Home / Arts & Life / Steven Pasquale, Set to Star in ‘Junk,’ Backs Out of ‘Brigadoon’

Steven Pasquale, Set to Star in ‘Junk,’ Backs Out of ‘Brigadoon’


Steven Pasquale in “The Bridges of Madison County” in 2014. He was cast in a new play at Lincoln Center Theater and had to depart a musical at City Center.

Sara Krulwich/The New York Times

One theater’s gain is another one’s loss.

Steven Pasquale (“The Bridges of Madison County”) was recently cast as the lead in Ayad Akhtar’s new play, “Junk,” which will have its premiere at Lincoln Center Theater in November. But he was also scheduled to star in City Center’s gala production of the musical “Brigadoon” that same month.

So, Mr. Pasquale needed to back out of “Brigadoon,” and he has been replaced by Patrick Wilson, the film and TV star with roots on Broadway, including Tony Award nominations for “Oklahoma!” and “The Full Monty.”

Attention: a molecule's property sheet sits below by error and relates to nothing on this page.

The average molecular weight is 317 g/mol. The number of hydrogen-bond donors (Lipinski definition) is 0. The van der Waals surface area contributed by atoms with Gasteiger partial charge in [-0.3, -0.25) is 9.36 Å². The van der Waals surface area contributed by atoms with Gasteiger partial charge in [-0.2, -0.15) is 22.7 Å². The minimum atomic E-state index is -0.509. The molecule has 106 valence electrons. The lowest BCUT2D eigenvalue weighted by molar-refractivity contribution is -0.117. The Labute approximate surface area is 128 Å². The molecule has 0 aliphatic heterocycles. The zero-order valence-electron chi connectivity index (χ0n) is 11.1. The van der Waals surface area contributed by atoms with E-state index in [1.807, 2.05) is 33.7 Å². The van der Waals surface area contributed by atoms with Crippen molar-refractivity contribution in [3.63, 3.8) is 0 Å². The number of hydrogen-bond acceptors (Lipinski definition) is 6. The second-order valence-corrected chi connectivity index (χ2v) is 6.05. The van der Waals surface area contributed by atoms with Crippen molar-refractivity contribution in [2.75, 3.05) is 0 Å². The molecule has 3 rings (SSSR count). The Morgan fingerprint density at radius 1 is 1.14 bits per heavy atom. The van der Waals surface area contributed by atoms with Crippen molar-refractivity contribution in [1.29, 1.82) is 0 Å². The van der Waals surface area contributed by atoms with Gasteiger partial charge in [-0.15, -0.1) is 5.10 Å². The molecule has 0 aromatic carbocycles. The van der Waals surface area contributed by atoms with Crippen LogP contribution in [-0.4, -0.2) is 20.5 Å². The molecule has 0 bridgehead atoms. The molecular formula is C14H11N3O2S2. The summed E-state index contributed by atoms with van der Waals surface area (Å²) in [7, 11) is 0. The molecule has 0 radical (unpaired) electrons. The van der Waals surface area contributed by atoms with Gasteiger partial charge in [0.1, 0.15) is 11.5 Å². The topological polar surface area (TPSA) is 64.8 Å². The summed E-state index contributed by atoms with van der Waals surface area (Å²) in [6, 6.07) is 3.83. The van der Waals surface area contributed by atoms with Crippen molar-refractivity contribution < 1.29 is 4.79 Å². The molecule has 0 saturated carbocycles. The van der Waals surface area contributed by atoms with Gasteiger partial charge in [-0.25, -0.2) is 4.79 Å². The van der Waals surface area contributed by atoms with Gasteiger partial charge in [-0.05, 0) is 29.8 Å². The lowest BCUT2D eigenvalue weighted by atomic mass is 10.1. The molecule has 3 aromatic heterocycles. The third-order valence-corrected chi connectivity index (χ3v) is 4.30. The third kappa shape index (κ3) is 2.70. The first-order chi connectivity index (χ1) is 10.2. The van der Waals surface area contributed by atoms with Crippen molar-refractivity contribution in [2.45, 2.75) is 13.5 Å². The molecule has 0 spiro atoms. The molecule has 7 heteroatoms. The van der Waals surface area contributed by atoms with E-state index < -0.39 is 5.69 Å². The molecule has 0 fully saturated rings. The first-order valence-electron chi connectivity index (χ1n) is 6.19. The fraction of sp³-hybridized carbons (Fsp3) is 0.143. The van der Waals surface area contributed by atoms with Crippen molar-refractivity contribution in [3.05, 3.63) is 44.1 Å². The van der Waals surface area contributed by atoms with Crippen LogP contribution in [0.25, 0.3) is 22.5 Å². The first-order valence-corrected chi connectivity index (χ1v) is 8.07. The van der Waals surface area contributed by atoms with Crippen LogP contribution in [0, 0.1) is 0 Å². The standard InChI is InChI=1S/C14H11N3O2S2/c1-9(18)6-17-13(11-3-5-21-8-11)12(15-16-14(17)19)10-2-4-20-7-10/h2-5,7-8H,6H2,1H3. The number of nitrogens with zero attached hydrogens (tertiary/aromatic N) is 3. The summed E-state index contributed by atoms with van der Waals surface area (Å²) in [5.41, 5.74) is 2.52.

“Junk” — by Mr. Akhtar, a Pulitzer Prize winner for “Disgraced” — begins preview performances on Oct. 5 at the Vivian Beaumont Theater, with opening night planned for Nov. 2. Mr. Pasquale will play Robert Merkin, an investment banker whose decades-long story is about “how, while most of us weren’t watching, money became the only thing of real value,” according to Lincoln Center Theater.

Mr. Pasquale had been set to reunite with his “Bridges of Madison County” castmate Kelli O’Hara, a Tony winner for “The King and I,” in “Brigadoon.” City Center’s staging of the Lerner and Loewe musical, directed by the choreographer Christopher Wheeldon (“An American in Paris”), is scheduled to open on Nov. 15, with a brief run through Nov. 19.

(Last year’s gala production, Stephen Sondheim and James Lapine’s “Sunday in the Park With George,” starred Jake Gyllenhaal and transferred to Broadway for a limited run at the Hudson Theater.)

Mr. Wilson, whose recent screen credits include “Fargo,” “The Founder” and “Girls,” was last on Broadway in a revival of Arthur Miller’s “All My Sons,” in 2008. He has also performed at City Center, in an Encores! production of the Bock and Harnick musical “Tenderloin,” in 2000.

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